For a monthly fee, consumers can now contract with providers for everything from personal care, fitness, movies and entertainment to financial services. Many believe that the larger market is seeing the beginning of the end of personal ownership. A McKinsey report found that the value of online subscriptions rose from $57 million in 2011 to $2.6 billion in 2016. While the subscription e-commerce market has grown by more than 100% percent a year over the past five years, the growth of the model has been accompanied by a significant amount of trial and error and as much pain as gain.

With subscription business models, revenue is generated from individual customers making recurring payments for continued access to a good or service over an extended period of time. The challenges to success are many, but matching customer demand for utilization with a price for the service is perhaps the most critical calculation. MoviePass, the subscription movie ticket upstart, paid each movie theaters’ full price for their subscribers’ tickets. The price was predicated on estimating how many times each month customers would utilize the service. When it was discovered that 15 % of customers were visiting theaters more than what was predicted each month, the difference between projections and reality resulted in a $147 million loss for the emerging business. Getting the price right is critical.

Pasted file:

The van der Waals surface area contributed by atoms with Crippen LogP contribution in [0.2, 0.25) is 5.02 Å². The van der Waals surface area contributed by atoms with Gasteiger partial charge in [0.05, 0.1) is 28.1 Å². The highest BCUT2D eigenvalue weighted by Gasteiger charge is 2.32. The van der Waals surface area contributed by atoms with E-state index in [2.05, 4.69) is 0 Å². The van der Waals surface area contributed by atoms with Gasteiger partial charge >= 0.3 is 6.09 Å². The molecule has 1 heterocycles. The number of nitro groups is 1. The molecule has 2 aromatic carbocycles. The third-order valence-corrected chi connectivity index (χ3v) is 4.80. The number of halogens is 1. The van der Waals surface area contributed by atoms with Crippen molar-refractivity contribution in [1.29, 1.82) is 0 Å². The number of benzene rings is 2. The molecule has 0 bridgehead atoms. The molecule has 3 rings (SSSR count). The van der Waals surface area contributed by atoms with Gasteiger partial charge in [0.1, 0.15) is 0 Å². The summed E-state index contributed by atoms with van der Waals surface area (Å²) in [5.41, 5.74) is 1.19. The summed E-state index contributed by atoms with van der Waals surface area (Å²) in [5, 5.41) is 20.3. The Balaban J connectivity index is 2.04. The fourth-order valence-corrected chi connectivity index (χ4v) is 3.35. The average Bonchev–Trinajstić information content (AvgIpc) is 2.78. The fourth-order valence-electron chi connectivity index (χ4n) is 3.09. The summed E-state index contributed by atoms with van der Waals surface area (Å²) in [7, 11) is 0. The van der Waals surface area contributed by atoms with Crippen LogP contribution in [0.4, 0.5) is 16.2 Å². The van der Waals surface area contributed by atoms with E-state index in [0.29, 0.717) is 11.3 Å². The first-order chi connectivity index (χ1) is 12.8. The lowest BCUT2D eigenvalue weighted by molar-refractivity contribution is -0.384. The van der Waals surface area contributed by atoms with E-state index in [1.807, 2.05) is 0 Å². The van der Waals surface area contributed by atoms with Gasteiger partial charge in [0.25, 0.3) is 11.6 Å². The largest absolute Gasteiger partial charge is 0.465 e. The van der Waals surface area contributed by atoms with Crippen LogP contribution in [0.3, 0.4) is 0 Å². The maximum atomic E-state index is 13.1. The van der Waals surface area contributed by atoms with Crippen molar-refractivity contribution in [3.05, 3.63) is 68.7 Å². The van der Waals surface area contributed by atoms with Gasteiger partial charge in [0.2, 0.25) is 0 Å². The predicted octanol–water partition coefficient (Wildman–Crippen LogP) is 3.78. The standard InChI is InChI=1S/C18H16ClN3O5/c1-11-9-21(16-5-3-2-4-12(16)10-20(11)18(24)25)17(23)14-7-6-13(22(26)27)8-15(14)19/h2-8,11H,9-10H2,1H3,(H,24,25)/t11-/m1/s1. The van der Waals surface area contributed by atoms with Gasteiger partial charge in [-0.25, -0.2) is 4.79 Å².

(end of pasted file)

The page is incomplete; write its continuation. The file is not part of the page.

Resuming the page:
If the price isn’t perceived by the consumer to be a good value then the service will fail to launch. However, set the price too low and sustainability and growth of the provider company will be elusive at best. Ultimately pricing should be flexible enough to respond to unanticipated volatility in demand and new competitive market entrants. Longer term pricing rates will provide opportunity to level market demand over time and give providers more time to form stronger connections with individual customers. Building strong, ongoing customer relationships are important to every business but are particularly critical to subscription services where referral from family and friends generates three to five times higher conversion rates than any other channel of marketing.